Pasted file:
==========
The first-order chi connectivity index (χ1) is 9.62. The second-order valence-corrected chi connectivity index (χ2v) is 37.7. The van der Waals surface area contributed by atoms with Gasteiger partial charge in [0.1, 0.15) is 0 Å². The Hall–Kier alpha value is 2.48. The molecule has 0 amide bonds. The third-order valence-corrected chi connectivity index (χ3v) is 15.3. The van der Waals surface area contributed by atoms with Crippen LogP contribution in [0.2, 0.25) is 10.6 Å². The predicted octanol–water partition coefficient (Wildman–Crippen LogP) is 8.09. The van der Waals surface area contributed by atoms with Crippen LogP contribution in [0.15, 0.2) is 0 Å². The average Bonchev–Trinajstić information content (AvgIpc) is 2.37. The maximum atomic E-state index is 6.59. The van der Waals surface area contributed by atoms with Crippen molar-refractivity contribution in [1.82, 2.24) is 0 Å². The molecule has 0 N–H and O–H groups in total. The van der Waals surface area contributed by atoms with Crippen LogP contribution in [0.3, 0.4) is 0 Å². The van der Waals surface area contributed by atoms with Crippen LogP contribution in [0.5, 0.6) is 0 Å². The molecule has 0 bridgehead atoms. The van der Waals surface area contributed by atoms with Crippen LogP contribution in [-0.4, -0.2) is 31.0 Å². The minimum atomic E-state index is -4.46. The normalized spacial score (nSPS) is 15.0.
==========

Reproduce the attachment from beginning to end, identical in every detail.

The first-order chi connectivity index (χ1) is 9.62. The second-order valence-corrected chi connectivity index (χ2v) is 37.7. The van der Waals surface area contributed by atoms with Gasteiger partial charge in [0.1, 0.15) is 0 Å². The Hall–Kier alpha value is 2.48. The molecule has 0 amide bonds. The third-order valence-corrected chi connectivity index (χ3v) is 15.3. The van der Waals surface area contributed by atoms with Crippen LogP contribution in [0.2, 0.25) is 10.6 Å². The predicted octanol–water partition coefficient (Wildman–Crippen LogP) is 8.09. The van der Waals surface area contributed by atoms with Crippen LogP contribution in [0.15, 0.2) is 0 Å². The average Bonchev–Trinajstić information content (AvgIpc) is 2.37. The maximum atomic E-state index is 6.59. The van der Waals surface area contributed by atoms with Crippen molar-refractivity contribution in [1.82, 2.24) is 0 Å². The molecule has 0 N–H and O–H groups in total. The van der Waals surface area contributed by atoms with Crippen LogP contribution in [0.3, 0.4) is 0 Å². The van der Waals surface area contributed by atoms with Crippen LogP contribution in [0.5, 0.6) is 0 Å². The molecule has 0 bridgehead atoms. The van der Waals surface area contributed by atoms with Crippen LogP contribution in [-0.4, -0.2) is 31.0 Å². The minimum atomic E-state index is -4.46. The normalized spacial score (nSPS) is 15.0.